Trump tax law fails to kill off corporate America’s prized dodge
U.S. corporations have largely abandoned the contentious deals that allowed them to shift their addresses abroad for a lower tax rate. Yet a key part of the transactions is continuing quietly even after President Donald Trump’s tax overhaul.
The 2017 tax law was designed to stop traditional inversions, which had brought scrutiny and negative publicity for companies that moved their headquarters overseas, as well as to halt the flow of valuable intellectual property to low-tax countries. For companies that invert, the address change is generally the final step so they can more easily access the cash they’ve generated after years of shifting IP overseas.
Most firms are continuing with business as usual when it comes to their IP since the law’s provisions aren’t enticing enough for them to keep it at home, according to interviews with eight tax experts who advise large public corporations. They disclosed the details of the conversations they’re having with companies, but declined to identify the specific clients.
The problem: such IP moves mean that other countries ultimately get to collect the billions of dollars of tax revenue generated by many U.S.-made innovations, including life-saving drugs, the algorithms that power social media networks, and the software running computers and smartphones.
“It’s not changed the kinds of tax planning we’ve talked about for 20 or 30 years,” said Linda Pfatteicher, managing partner of law firm Squire Patton Boggs’ San Francisco and Palo Alto offices. “The changes just tweak around the edges.”
That’s a blow to Republicans’ plans, which had intended for the law’s corporate rate cut and overhaul of international tax rules to remove the incentives to shift IP abroad and invert. The U.S. now has a corporate rate of 21 percent, lower than the previous 35 percent but still pretty average when compared to other countries with developed economies. And it’s high relative to the 12.5 percent rate in Ireland, a popular destination.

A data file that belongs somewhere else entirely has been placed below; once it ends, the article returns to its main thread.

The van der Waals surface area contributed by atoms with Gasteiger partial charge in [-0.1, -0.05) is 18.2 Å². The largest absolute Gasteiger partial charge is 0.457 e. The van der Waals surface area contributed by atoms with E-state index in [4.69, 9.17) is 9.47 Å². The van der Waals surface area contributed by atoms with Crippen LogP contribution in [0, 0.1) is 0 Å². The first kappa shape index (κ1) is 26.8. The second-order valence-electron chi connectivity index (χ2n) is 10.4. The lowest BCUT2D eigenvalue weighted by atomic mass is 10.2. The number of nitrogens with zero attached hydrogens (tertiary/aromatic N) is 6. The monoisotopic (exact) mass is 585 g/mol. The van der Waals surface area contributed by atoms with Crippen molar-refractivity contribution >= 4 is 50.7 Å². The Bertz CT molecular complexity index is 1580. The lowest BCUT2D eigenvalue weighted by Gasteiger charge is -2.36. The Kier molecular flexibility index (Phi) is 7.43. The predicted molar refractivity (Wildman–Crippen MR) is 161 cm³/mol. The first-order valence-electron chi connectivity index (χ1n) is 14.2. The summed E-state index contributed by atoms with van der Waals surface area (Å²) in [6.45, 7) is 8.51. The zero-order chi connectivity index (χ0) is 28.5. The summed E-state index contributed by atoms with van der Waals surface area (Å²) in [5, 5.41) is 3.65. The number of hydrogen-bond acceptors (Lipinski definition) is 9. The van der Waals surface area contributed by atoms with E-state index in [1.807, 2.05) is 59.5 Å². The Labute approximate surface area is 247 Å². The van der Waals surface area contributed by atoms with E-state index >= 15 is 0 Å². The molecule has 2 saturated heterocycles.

For years, U.S. companies, especially in the technology and pharmaceutical industries, have shifted patents and software to subsidiaries in low-or-no tax countries, and paid the foreign firms licensing fees to use the assets. Those franchise fees and royalty payments were booked as income offshore and taxed at the other country’s lower rate. A change in headquarters was the choice for the most tax-averse companies. The 2017 tax law was supposed to change all that.
The law attempts to deter profit shifting and make sure companies are paying a minimum amount of tax in the countries where they store their IP. If the offshore tax rate is at least 13.125 percent, the company isn’t supposed to owe anything to the U.S. Internal Revenue Service. If it’s below that rate, in most cases the company will only owe a couple of additional percentage points in what’s called the GILTI tax to the U.S. — still below the 21 percent it would pay if those assets were in the U.S.
For example, U.S. corporations in Ireland would pay about an additional half a percent to the IRS.
“The raw math is still beneficial to move that out of the U.S.,” said Albert Liguori, a managing director with consulting firm Alvarez & Marsal. “There’s a concern that once you come into the U.S., you can’t get it out.”
Shifting IP, rather than headquarters, is also a strategic political move, said Robert Willens, an independent tax consultant. A true inversion entails merging with a foreign firm and generally requires disclosures — but shifting IP doesn’t involve the same scrutiny, and can happen quietly, shielded from finger-wagging by U.S. lawmakers or the president.
Both parties have railed against inversions, and ending the practice is probably one of the few things former President Barack Obama and Trump agree on. Obama called the moves “unpatriotic,” and Trump has said he’s “disgusted” with them.